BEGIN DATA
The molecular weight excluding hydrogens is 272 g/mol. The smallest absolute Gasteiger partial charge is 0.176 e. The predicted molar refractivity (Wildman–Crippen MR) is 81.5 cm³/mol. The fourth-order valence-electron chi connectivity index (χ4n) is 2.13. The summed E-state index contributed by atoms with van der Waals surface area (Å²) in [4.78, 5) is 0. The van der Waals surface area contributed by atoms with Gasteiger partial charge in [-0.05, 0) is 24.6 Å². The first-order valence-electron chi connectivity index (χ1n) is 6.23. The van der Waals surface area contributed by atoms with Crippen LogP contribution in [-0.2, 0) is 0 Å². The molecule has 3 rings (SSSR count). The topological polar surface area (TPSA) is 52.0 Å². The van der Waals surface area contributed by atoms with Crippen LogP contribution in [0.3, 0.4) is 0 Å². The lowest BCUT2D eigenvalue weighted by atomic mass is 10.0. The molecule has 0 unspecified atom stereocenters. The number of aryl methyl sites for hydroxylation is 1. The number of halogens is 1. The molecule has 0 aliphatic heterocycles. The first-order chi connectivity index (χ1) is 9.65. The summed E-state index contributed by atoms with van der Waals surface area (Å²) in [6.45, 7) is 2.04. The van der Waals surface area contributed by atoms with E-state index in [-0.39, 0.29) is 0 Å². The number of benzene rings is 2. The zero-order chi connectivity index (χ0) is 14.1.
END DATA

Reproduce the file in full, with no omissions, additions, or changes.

The molecular weight excluding hydrogens is 272 g/mol. The smallest absolute Gasteiger partial charge is 0.176 e. The predicted molar refractivity (Wildman–Crippen MR) is 81.5 cm³/mol. The fourth-order valence-electron chi connectivity index (χ4n) is 2.13. The summed E-state index contributed by atoms with van der Waals surface area (Å²) in [4.78, 5) is 0. The van der Waals surface area contributed by atoms with Gasteiger partial charge in [-0.05, 0) is 24.6 Å². The first-order valence-electron chi connectivity index (χ1n) is 6.23. The van der Waals surface area contributed by atoms with Crippen LogP contribution in [-0.2, 0) is 0 Å². The molecule has 3 rings (SSSR count). The topological polar surface area (TPSA) is 52.0 Å². The van der Waals surface area contributed by atoms with Crippen LogP contribution in [0.3, 0.4) is 0 Å². The lowest BCUT2D eigenvalue weighted by atomic mass is 10.0. The molecule has 0 unspecified atom stereocenters. The number of aryl methyl sites for hydroxylation is 1. The number of halogens is 1. The molecule has 0 aliphatic heterocycles. The first-order chi connectivity index (χ1) is 9.65. The summed E-state index contributed by atoms with van der Waals surface area (Å²) in [6.45, 7) is 2.04. The van der Waals surface area contributed by atoms with E-state index in [-0.39, 0.29) is 0 Å². The number of benzene rings is 2. The zero-order chi connectivity index (χ0) is 14.1.